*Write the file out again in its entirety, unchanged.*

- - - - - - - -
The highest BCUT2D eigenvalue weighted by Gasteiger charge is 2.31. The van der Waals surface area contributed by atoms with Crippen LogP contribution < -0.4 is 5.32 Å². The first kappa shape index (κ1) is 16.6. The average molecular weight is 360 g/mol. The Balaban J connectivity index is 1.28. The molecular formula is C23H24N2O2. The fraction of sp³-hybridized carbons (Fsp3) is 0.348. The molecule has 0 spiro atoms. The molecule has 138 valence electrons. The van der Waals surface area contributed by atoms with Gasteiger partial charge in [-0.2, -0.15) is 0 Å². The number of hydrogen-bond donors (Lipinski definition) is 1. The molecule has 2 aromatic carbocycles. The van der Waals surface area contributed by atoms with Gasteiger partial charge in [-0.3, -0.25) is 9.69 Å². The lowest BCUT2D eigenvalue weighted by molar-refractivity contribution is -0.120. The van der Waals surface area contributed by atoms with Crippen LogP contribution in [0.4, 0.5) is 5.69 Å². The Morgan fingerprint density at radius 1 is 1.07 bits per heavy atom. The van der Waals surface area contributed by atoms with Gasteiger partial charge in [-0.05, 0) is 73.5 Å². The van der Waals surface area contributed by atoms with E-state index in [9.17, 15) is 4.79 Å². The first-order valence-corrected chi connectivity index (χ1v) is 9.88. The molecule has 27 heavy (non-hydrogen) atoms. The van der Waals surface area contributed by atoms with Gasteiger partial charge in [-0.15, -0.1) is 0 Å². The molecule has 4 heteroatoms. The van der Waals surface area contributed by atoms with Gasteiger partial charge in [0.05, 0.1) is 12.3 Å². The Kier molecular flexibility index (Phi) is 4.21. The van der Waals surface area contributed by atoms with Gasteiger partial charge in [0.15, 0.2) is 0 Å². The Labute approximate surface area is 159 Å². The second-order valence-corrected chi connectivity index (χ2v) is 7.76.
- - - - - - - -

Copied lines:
The highest BCUT2D eigenvalue weighted by Gasteiger charge is 2.31. The van der Waals surface area contributed by atoms with Crippen LogP contribution < -0.4 is 5.32 Å². The first kappa shape index (κ1) is 16.6. The average molecular weight is 360 g/mol. The Balaban J connectivity index is 1.28. The molecular formula is C23H24N2O2. The fraction of sp³-hybridized carbons (Fsp3) is 0.348. The molecule has 0 spiro atoms. The molecule has 138 valence electrons. The van der Waals surface area contributed by atoms with Gasteiger partial charge in [-0.2, -0.15) is 0 Å². The number of hydrogen-bond donors (Lipinski definition) is 1. The molecule has 2 aromatic carbocycles. The van der Waals surface area contributed by atoms with Gasteiger partial charge in [-0.3, -0.25) is 9.69 Å². The lowest BCUT2D eigenvalue weighted by molar-refractivity contribution is -0.120. The van der Waals surface area contributed by atoms with Crippen LogP contribution in [0.4, 0.5) is 5.69 Å². The Morgan fingerprint density at radius 1 is 1.07 bits per heavy atom. The van der Waals surface area contributed by atoms with Gasteiger partial charge in [-0.05, 0) is 73.5 Å². The van der Waals surface area contributed by atoms with E-state index in [9.17, 15) is 4.79 Å². The first-order valence-corrected chi connectivity index (χ1v) is 9.88. The molecule has 27 heavy (non-hydrogen) atoms. The van der Waals surface area contributed by atoms with Gasteiger partial charge in [-0.15, -0.1) is 0 Å². The molecule has 4 heteroatoms. The van der Waals surface area contributed by atoms with Gasteiger partial charge in [0.05, 0.1) is 12.3 Å². The Kier molecular flexibility index (Phi) is 4.21. The van der Waals surface area contributed by atoms with Gasteiger partial charge in [0.15, 0.2) is 0 Å². The Labute approximate surface area is 159 Å². The second-order valence-corrected chi connectivity index (χ2v) is 7.76.